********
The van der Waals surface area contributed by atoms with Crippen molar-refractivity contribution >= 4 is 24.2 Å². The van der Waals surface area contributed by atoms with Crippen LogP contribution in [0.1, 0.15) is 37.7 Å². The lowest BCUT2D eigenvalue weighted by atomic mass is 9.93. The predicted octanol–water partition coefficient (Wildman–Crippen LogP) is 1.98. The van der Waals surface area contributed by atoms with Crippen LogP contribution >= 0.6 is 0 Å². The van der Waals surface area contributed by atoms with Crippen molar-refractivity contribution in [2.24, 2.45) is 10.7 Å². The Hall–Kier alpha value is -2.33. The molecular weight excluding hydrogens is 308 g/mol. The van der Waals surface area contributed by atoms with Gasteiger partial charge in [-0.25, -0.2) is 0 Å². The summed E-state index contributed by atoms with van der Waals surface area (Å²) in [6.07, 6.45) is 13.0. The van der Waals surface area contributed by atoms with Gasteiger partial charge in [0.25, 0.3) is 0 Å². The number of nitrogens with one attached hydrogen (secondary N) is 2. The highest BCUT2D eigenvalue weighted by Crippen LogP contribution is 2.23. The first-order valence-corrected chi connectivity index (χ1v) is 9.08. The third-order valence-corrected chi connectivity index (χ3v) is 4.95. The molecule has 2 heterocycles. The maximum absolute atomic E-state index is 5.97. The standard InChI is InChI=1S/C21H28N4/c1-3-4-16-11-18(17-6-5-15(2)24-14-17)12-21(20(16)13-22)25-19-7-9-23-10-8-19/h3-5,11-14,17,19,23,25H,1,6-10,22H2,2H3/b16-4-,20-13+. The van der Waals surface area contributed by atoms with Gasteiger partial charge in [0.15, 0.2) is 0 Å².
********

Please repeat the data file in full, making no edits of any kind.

The van der Waals surface area contributed by atoms with Crippen molar-refractivity contribution >= 4 is 24.2 Å². The van der Waals surface area contributed by atoms with Crippen LogP contribution in [0.1, 0.15) is 37.7 Å². The lowest BCUT2D eigenvalue weighted by atomic mass is 9.93. The predicted octanol–water partition coefficient (Wildman–Crippen LogP) is 1.98. The van der Waals surface area contributed by atoms with Crippen LogP contribution >= 0.6 is 0 Å². The van der Waals surface area contributed by atoms with Crippen molar-refractivity contribution in [2.24, 2.45) is 10.7 Å². The Hall–Kier alpha value is -2.33. The molecular weight excluding hydrogens is 308 g/mol. The van der Waals surface area contributed by atoms with Gasteiger partial charge in [-0.25, -0.2) is 0 Å². The summed E-state index contributed by atoms with van der Waals surface area (Å²) in [6.07, 6.45) is 13.0. The van der Waals surface area contributed by atoms with Gasteiger partial charge in [0.25, 0.3) is 0 Å². The number of nitrogens with one attached hydrogen (secondary N) is 2. The highest BCUT2D eigenvalue weighted by Crippen LogP contribution is 2.23. The first-order valence-corrected chi connectivity index (χ1v) is 9.08. The third-order valence-corrected chi connectivity index (χ3v) is 4.95. The molecule has 2 heterocycles. The maximum absolute atomic E-state index is 5.97. The standard InChI is InChI=1S/C21H28N4/c1-3-4-16-11-18(17-6-5-15(2)24-14-17)12-21(20(16)13-22)25-19-7-9-23-10-8-19/h3-5,11-14,17,19,23,25H,1,6-10,22H2,2H3/b16-4-,20-13+. The van der Waals surface area contributed by atoms with Gasteiger partial charge in [0.15, 0.2) is 0 Å².